This post is the fourth in a brief series about the FDA drug approval process. The series is designed to answer the question about why U.S. prescription drugs are so expensive by illuminating the FDA drug approval process, stage by stage.
In my last post in this series, I focused on the clinical stage, and the one before that was the preclinical stage. Today’s post highlights the new drug application (NDA) review stage, which is the final gate before getting a new drug on the market.
Pre-NDA Review Meeting
Prior to the submission of a New Drug Application (NDA), the FDA and sponsor meet to discuss and agree upon the content and formatting of the NDA. The sponsor should leave the meeting with a good understanding of their readiness for filing and their likelihood of approval.
The drug sponsor formally asks the FDA to approve a drug for marketing in the United States by submitting an NDA. An NDA includes all animal and human data, the analyses of that data, information about how the drug behaves in the body, and a description of how it is manufactured.
After an NDA is received, the FDA has 60 days to decide whether the application is complete enough to go through formal review. If it is not, the FDA asks the sponsor for more information, and sometimes even more studies. Once the FDA finds the application to be sufficient, an FDA review team is assigned to evaluate the research on the drug’s safety and effectiveness. The review timeline varies, depending on several factors: whether other, similar drugs are already in the market; whether the drug treats a condition that is lacking sufficient treatments; whether the drug is the first of its kind, scientifically; and so forth.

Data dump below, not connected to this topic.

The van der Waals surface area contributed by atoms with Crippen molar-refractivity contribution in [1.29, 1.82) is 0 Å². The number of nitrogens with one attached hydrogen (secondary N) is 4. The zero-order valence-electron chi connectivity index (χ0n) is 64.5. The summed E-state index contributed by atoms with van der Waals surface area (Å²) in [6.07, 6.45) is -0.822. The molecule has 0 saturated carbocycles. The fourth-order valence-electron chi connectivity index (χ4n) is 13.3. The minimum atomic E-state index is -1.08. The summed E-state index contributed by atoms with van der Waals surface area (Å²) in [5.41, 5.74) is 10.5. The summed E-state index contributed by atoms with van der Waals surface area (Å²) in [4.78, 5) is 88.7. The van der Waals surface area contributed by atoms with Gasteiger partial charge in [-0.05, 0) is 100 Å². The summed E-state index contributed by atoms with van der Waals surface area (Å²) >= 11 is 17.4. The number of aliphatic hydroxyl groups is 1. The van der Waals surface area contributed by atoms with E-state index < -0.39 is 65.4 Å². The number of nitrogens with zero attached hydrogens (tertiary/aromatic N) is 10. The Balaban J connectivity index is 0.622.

Note: Generic medications require an abbreviated NDA (ANDA) that does not include preclinical (animal) or clinical (human) testing. Rather, generic medications must scientifically demonstrate that the product is a bioequivalent to the innovator drug.
The FDA reviews the proposed post-market labeling for the drug and ensures that it communicates appropriate information to both healthcare professionals and consumers/patients.
The FDA inspects the facilities where the drug will be manufactured to determine a facilities’ compliance with regulations and the Food, Drug and Cosmetic Act.
The FDA approves the NDA, denies the NDA (very rare) or issues a complete response letter (CRL) that provides detailed information about why the application cannot be approved in its current form, as well as instructions regarding the additional steps the sponsor needs to take to achieve approval. Sponsors that receive CRLs have up to 12 months to address the deficiencies cited in the CRL.
Once a new drug has (finally!) been approved for use by the FDA, its owner releases it to the market, which includes educating patients and physicians about the drug’s benefits, risks, and appropriate use. The drug then enters its final stage, post-marketing, where it lives until it is retired from use.
Stay tuned for the final post in this series on the post-marketing stage. Until then, feel free to download our latest guide by filling out the form below.